Authors: Wisconsin Department of Natural Resources, Minnesota Department of Natural Resources, University of Wisconsin Division of Extension, Extension Lakes University of Wisconsin-Stevens Point College of Natural Resources
Aquatic and wetland plants are great additions to your water gardens, ponds, and rain gardens to oxygenate the water, shelter and feed wildlife, provide beauty, and support pollinators. The plants we choose for rain gardens are also key to how it will function to reduce runoff. Over time, we have learned that many invasive plants introduced to our gardens impact native species by spreading into natural areas. This publication suggests these alternatives because they:
• Share desired ornamental and environmental features.
• Grow in the Upper Midwest successfully.
• Are available from nurseries and garden centers.
• Will be unlikely to escape from cultivation or cause harm.
A beautiful garden and yard for a healthy environment
Gardeners have many goals in mind when they choose their plants: beauty, structure and design, water quality, attracting birds, and more. Some plants used in backyard ponds and rain gardens are considered aquatic invasive species (AIS). AIS can outcompete native plants, fish, and animals for food, shelter, or habitat if they spread into natural lakes and rivers. AIS can interfere with fishing, swimming, and boating. They cost millions of dollars annually to manage and millions more in lost revenue for businesses, natural resources, and recreation. By choosing wisely for our landscapes, we reduce the risk of these species causing harm.
Why use native plants?
Although we can safely have many non-native plants in our gardens, native plants which evolved with the area’s birds, insects, and other wildlife will provide the best shelter and food. You can make your garden an ecological oasis for them. Native plants can be just as attractive, and are likely hardier, than non-native plants.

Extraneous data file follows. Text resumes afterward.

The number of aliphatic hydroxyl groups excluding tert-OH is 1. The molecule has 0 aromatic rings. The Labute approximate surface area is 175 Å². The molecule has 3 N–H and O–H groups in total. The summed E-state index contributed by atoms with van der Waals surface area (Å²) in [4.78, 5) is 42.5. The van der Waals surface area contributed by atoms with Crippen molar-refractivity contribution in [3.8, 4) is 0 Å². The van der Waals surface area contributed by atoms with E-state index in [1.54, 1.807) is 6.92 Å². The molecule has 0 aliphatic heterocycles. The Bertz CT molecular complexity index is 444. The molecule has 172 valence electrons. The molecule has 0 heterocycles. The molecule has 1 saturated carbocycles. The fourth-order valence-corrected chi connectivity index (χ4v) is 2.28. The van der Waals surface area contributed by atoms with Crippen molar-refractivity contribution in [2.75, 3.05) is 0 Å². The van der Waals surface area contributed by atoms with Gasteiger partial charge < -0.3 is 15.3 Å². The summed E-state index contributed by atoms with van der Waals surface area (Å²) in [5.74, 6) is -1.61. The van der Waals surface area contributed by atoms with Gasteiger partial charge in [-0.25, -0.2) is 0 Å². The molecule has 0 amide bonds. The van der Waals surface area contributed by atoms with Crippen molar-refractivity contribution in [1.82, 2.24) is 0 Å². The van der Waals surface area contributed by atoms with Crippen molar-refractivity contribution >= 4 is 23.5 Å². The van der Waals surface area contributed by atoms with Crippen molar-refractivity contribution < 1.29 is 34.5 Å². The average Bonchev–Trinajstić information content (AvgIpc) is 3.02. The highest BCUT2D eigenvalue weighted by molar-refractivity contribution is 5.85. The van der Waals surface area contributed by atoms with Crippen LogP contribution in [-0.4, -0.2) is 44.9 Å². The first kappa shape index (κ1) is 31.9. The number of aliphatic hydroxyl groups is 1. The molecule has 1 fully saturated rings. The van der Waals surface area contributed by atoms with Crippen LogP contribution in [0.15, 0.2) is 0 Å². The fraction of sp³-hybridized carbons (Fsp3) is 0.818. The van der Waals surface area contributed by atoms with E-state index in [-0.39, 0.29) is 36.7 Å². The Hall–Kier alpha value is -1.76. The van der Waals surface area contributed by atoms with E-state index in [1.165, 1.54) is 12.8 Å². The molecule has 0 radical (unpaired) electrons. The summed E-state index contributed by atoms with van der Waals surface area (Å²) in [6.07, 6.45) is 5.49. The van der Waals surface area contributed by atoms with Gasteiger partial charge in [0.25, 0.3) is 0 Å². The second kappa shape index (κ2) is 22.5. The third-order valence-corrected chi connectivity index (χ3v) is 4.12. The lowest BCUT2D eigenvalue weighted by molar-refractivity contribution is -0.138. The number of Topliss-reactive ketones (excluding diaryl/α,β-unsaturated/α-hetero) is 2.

Sources for native plants, as well as cultivars of those plants, include garden centers, specialty growers, and landscapers. Many states have growers that specialize in their native plants as well as seeds. Be careful of sources found online. Although selling plants to people in states where they are listed as invasive is usually illegal without permits, some sellers operate without knowing or without being concerned about the laws.
Visit Wisconsin DNR at dnr.wi.gov and search:
• Wisconsin Native Plant Nurseries
• Wisconsin Restoration Contractors
Visit Minnesota DNR at dnr.state.mn.us and search:
• Native plant suppliers, landscapers, and restoration consultants
What are invasive plants?
Invasive plants are non-native plants that cause economic or environmental harm or harm to human health. Midwest states have somewhat different regulations regarding invasive species. For more information on invasive species and regulations in your state, check with your state’s natural resources agency.
Tips for invasive-free gardens
• There are many books and online resources (see below) that can help you find safe, non-regulated plants that can fill the same functions of color and structure for your garden.
• Avoid plants described as “spreads easily” or “fills in quickly.”
• Never dump yard waste into natural waters or landscapes. Options for disposal can vary by state and locality. In Wisconsin, put invasive plants into garbage bags and label them “Invasive-Approved for Landfill by WDNR.” In Minnesota, search
“noxious weed disposal” on the Department of Agriculture’s website.
• Home composting may not destroy all reproductive parts. Monitor areas where compost is spread for unintended plant growth.
• Check purchases for unexpected hitchhikers such as snails, crayfish, plant fragments, seeds, etc.
• Please don’t share plants. Sharing plants with friends and family has resulted in the accidental spread of many hidden invasive species, including jumping worms (Amynthas species).
• Collecting wild plants is often illegal and risks damaging native habitat.
View Invasive Species from the Wisconsin DNR or Invasive Species from the Minnesota DNR
Report an invasive species by emailing Invasive.species@Wisconsin.gov
Check out the Technical Guidance (Native Planting Companion) and Guide to Native Plants at healthylakeswi.com
Think you’ve found a new invasive species or are having trouble with one on your property?
Check your DNR invasive species pages for identification, status, and how to report.